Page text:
While we here at EW know that the only review of last night’s Survivor: The Amazing Races! that matters is Dalton Ross’ weekly TV Watch, other TV critics are still out there laboring under the misapprehension that they should write one too. Ha, we say. But here, we’ll round ‘em up for you anyway:
Barry Garron at Reuters comes in for the kneecap almost instantly with “‘Survivor’ maven’s big racial experiment a bust.” “The show always has been so slickly produced and edited that, in the end, what comes out of the players’ mouths is mostly what the producers want viewers to hear,” he writes. “If you think, for even a nanosecond, that someone might say, ‘We’re going to show those (insert your favorite racial epithet)!’ and it would get on the air, I’ve got some fabulous UPN stock to offer you.”
My good pal Robert Bianco over at USA Today keeps the hysteria out of his title — “Divisive ‘Survivor’ exploits ethnic cliches” — because he’s saving it all for this part: “Survivor has embraced the very essence of discrimination: treating people not as individuals but as members of a ethnically defined group. And the fact that Survivor finally, for the first time, has enough members of those groups to make discrimination viable is hardly a defense. Of course, the twist won’t be with us for long. Sooner rather than later, the tribes will merge and the ethnic opening will be forgotten. Which will allow many of us to forget about Survivor entirely… And that will be a happy day.” (I’m sure Mark Burnett will miss you, Robert.)
New York Times TV-watching-person Alessandra Stanley doesn’t really futz with the messy reviewing part, just sort of hands in some vague musings in “Will a Gimmick Be Enough For ‘Survivor’ to Save Itself?” For example: “It might be more interesting if they chose to mix it up geographically and culturally: Kamchatka or suburban Connecticut.” Oh, totes, Alessandra.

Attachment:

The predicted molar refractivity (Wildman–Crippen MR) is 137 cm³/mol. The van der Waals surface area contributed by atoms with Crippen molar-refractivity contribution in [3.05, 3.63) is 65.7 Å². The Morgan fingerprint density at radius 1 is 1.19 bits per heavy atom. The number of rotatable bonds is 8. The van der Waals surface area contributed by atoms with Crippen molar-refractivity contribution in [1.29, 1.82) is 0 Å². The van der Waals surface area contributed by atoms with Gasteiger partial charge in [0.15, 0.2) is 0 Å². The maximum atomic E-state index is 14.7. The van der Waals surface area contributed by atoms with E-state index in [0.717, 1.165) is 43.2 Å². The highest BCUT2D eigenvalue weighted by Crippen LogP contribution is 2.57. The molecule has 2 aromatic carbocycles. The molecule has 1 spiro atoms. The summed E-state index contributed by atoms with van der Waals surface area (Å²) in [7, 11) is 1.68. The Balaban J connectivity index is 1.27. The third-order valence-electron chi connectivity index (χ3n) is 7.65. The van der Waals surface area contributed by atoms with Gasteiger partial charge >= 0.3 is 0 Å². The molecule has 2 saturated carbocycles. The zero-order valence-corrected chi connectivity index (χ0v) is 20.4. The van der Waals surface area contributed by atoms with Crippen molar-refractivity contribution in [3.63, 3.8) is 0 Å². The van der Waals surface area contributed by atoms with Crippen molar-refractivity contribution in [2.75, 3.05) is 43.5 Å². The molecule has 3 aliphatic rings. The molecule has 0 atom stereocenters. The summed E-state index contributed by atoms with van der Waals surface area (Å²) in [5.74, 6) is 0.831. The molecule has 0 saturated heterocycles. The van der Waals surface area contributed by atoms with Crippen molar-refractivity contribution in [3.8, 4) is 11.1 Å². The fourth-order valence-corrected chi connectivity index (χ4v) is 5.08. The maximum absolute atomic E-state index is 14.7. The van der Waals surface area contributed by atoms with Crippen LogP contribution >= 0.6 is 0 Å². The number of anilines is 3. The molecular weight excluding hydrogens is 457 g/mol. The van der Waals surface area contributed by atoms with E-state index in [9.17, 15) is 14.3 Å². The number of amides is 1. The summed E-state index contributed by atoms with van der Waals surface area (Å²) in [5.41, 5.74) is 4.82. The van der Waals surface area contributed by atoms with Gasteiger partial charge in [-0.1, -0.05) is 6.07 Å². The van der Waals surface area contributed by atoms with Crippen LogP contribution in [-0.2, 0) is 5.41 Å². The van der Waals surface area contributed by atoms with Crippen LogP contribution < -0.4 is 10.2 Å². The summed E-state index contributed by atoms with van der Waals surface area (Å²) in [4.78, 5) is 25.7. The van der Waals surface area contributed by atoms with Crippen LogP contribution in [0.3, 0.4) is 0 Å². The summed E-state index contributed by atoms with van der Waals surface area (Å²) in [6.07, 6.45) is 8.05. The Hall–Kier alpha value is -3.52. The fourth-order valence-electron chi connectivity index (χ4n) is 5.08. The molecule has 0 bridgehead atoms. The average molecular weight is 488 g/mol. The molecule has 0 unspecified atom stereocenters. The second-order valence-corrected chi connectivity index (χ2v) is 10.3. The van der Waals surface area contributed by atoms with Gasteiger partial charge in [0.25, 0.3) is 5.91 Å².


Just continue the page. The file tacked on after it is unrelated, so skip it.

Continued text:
At MSNBC, Andy Dehnart rolls in with a fairly reasonable take on everything titled “Racial divide doesn’t change ‘Survivor’.” Reasonable, with the exception of his subheading: “People are still playing the same game… and they still want to win.” Really? I could have sworn I read somewhere that Hispanics actually do not want to win. Wow, was I wrong! Thanks, Andy Dehnart!
Finally, let’s turn to the handsomest TV critic in the biz (besides Dalton, of course), Peter Ames Carlin of the Oregonian. “Could Survivor just possibly lift racial awareness?” he asks in the headline, and his first line is “Maybe it’s time to get beyond the moral indignation.” (Well. What would be the fun in that?) He concludes: “Racism is not a thing of the past. Though we do a fine job of telling ourselves otherwise, one good look at the unhealed devastation in New Orleans proves otherwise. Yet this is rarely, if ever, talked about on network TV. Until now. If it turns out that the Survivors divide along racial lines, if traditional hatreds and outrages boil out into the open, it will be a shame. And all too familiar. Welcome back to America.”
What did you think of last night’s season premiere? (If you haven’t seen it yet, it’s streaming now at CBS’ Innertube site.)
addCredit(“Survivor: Cook Island: Monty Brinton”)